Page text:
Anton: My management company is a stand-alone management company outside of Warners. I have DEVolution. I have some writer/producers called Reever [sounds like 36:51] and Black. They did Ne Yo’s Let Me Love You record. They are sort of at a big pop end. They are working on another big artist right now. And then I have a singer songwriter called Kate Ellsworth who is kind of left of center, slightly jazzy voice. We have a few other people that we are developing before we put them officially onto the management roster because I don’t want the pressure of them visibly on the roster, like ‘Okay what are they doing? What are you doing with them?’ It’s like, we are just getting the ground work done first.
Luke: Any more?
Woman 1: Hi. I just wondered, from a songwriter’s point of view, do you have a pool of songwriters that you go to when the artist has a track that they need a vocal on? What’s the process for that?
Anton: If the artist needs help or doesn’t write songs or they are more of a track person then there are some tried and tested people that we might go to. Then again, we try people out of the box like nobody had really heard of Miss D before Heatwave and she’s just a hook monster now. She just keeps on writing hooks for us and for other people. Her career has taken off. If you want a song, that isn’t necessarily a single. You don’t necessarily need to go to someone that is tried and tested but it’s amazing what that little 20 percent difference in someone’s writing ability is for it being either a Top Ten record or just a good record.
Q3: Hi. I’m just wondering, in terms of the major labels, do you see in the foreseeable future if they are still going to be monopolizing the scene or do you see smaller labels coming up?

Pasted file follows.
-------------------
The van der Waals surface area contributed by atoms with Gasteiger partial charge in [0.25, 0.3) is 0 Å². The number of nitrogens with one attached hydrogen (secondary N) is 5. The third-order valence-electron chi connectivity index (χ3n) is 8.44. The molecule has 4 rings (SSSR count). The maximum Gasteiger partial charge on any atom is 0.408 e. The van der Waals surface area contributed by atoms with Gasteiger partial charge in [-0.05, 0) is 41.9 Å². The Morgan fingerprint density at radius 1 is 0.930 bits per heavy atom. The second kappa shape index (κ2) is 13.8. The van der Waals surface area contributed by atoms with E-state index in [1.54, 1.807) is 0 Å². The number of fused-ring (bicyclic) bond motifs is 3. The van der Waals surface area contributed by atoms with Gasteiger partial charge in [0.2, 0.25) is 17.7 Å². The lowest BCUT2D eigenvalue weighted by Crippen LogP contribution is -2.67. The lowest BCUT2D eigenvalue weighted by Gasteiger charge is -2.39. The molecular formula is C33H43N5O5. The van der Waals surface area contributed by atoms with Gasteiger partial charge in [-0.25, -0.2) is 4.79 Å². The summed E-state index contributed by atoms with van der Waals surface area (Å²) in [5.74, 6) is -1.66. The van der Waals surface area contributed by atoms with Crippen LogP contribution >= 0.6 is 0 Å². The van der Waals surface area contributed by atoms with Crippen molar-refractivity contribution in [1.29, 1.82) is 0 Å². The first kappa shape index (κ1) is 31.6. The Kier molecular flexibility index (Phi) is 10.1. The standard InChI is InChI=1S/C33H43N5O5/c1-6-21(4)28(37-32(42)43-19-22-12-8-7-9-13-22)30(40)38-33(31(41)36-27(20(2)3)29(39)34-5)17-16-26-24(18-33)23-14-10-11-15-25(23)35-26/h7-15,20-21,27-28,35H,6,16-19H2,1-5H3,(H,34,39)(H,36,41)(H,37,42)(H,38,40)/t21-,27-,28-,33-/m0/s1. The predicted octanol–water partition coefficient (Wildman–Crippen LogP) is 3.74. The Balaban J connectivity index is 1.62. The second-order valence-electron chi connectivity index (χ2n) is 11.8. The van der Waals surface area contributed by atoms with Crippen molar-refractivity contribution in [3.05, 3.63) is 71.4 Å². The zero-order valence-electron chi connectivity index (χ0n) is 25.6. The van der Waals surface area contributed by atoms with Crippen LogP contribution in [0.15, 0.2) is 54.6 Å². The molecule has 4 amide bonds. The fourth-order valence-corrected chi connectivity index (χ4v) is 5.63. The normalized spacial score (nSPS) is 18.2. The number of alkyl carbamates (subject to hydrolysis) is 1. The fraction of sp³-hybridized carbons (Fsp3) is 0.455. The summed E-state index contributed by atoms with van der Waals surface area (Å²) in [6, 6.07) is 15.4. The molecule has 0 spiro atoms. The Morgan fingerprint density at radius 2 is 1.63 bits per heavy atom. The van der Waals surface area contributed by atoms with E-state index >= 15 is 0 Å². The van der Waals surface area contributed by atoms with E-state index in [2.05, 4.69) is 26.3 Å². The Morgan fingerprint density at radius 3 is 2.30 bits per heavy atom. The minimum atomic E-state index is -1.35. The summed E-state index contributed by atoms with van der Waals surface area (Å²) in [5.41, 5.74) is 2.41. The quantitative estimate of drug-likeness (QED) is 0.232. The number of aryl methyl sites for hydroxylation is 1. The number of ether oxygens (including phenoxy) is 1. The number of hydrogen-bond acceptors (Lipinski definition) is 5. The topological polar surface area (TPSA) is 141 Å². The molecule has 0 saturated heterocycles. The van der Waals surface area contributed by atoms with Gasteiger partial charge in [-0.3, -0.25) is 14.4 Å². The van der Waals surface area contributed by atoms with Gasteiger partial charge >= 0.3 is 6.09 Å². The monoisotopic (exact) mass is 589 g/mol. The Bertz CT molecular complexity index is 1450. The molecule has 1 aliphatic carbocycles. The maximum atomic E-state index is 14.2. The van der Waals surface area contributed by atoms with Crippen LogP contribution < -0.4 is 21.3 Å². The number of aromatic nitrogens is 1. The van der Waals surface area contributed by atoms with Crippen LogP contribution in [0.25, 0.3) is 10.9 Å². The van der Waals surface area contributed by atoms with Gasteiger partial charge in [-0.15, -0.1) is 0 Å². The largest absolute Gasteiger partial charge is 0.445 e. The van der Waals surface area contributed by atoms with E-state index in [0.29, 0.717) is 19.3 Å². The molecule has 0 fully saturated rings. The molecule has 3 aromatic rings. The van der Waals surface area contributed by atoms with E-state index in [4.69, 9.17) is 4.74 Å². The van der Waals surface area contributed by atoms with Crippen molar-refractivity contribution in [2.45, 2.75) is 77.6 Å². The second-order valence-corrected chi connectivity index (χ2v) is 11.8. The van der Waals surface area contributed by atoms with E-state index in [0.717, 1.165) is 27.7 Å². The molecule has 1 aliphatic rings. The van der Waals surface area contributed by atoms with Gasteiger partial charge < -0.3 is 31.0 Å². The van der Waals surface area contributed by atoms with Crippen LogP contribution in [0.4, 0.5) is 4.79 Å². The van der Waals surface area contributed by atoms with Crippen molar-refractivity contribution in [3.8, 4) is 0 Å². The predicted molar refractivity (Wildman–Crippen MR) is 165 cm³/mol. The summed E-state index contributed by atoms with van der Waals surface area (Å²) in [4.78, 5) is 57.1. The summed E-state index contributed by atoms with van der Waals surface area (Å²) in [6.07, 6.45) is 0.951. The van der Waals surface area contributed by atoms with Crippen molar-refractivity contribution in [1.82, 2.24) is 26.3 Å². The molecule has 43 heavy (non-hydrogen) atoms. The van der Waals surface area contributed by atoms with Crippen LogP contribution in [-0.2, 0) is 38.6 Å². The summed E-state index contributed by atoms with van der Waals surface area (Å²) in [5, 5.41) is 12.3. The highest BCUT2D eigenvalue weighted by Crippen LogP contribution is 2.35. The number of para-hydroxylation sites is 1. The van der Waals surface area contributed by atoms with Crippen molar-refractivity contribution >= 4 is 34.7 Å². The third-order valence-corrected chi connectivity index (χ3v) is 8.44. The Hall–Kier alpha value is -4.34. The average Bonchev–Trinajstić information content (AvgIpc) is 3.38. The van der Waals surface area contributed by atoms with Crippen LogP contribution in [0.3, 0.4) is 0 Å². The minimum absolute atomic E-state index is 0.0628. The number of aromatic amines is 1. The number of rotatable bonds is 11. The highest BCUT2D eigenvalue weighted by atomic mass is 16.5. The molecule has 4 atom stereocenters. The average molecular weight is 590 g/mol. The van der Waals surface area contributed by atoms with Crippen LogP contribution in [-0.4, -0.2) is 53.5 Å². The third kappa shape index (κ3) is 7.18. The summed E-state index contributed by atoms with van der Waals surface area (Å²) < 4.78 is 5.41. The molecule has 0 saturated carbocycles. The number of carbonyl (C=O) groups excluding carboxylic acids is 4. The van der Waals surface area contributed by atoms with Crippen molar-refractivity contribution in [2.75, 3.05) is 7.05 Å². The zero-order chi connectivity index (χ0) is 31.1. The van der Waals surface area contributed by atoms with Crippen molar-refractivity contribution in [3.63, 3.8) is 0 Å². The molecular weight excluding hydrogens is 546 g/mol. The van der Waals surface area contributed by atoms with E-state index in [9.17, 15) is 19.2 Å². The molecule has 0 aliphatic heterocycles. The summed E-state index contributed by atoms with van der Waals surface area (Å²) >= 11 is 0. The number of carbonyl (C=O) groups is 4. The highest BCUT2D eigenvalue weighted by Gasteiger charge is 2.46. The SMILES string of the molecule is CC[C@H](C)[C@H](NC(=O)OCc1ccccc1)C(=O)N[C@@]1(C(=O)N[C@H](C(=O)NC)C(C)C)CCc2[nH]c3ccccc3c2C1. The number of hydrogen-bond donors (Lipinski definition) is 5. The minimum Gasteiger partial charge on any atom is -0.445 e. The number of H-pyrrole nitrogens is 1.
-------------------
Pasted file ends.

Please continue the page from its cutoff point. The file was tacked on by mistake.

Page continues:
Anton: I think smaller labels already are coming up, you know? It’s an expensive game. We reap our rewards when we have success but we don’t always have success. So the major company can afford to take the blow of spending the money and not having the success as long as we’re having the success elsewhere. If you’re an independent and you don’t have a big catalogue or you don’t have four acts that are constantly having Top Ten successes and you put a lot of money into something that you think is going to go all the way and give you all the money back and it doesn’t. It can cripple you. There is a huge place for independents. They are absolutely brilliant and I don’t subscribe to the kind of major versus indie battle or majors are terrible or indies are where it’s at. It’s like a major record company does something. It tries to take an artist and it tries to put them in a very big platform and tries to make the public as aware of them as possible, and then hopefully the public likes them enough and will go and buy their records and go and pay to see them on tour.
Independents do the same thing. They are a breeding ground. Black Butter is a great label but they signed Rudimental on Atlantic Records to be able to have the big injection of cash put into it and shoot a lovely video and really go for it. More than the money, just have a very big experienced team working a record and knowing when something quite might not be right or you’re on the money and we’re sailing. It’s not to say that the independents don’t have people with experience and that our teams are just normally bigger. We tend to have, I think by comparison, kind of like the ‘80s and ‘90s, when there really was a David and Goliath thing going on. There is a much better working relationship with independents and majors now. Independents, some could easily just carry on being independent and not have to sign anything after they’ve got their business model down. They’ve got the good accountant. They’ve got the good lawyer. They’ve got the good acts. They are solid.
Luke: Anymore from you guys?
Q4: One thing about the artist. Does it happen that you find them or they have to come to you usually?
Anton: It’s a mixture really. I wouldn’t say there is any one particular way that I go and find a single, an artist, an act. With A&R, I think you’re good, not only because you have a good understanding as to what sounds like a hit record but you have a good understanding of the whole process that a record has to go through. Normally, you serve a lot of time in other areas within the industry to get an understanding of how the marketing works or how the promo works or how anything else. During that time you build up a whole list of contacts and management comes to you and says ‘Hey, here’s a record’. Listen, I saw a kid the other week where everybody was there to see the singer and I thought the singer was average but his guitarist that was doing backing vocals and playing guitar was awesome, you know? I didn’t go to see that kid. I went to see somebody else. At the time, the other kid took my attention totally.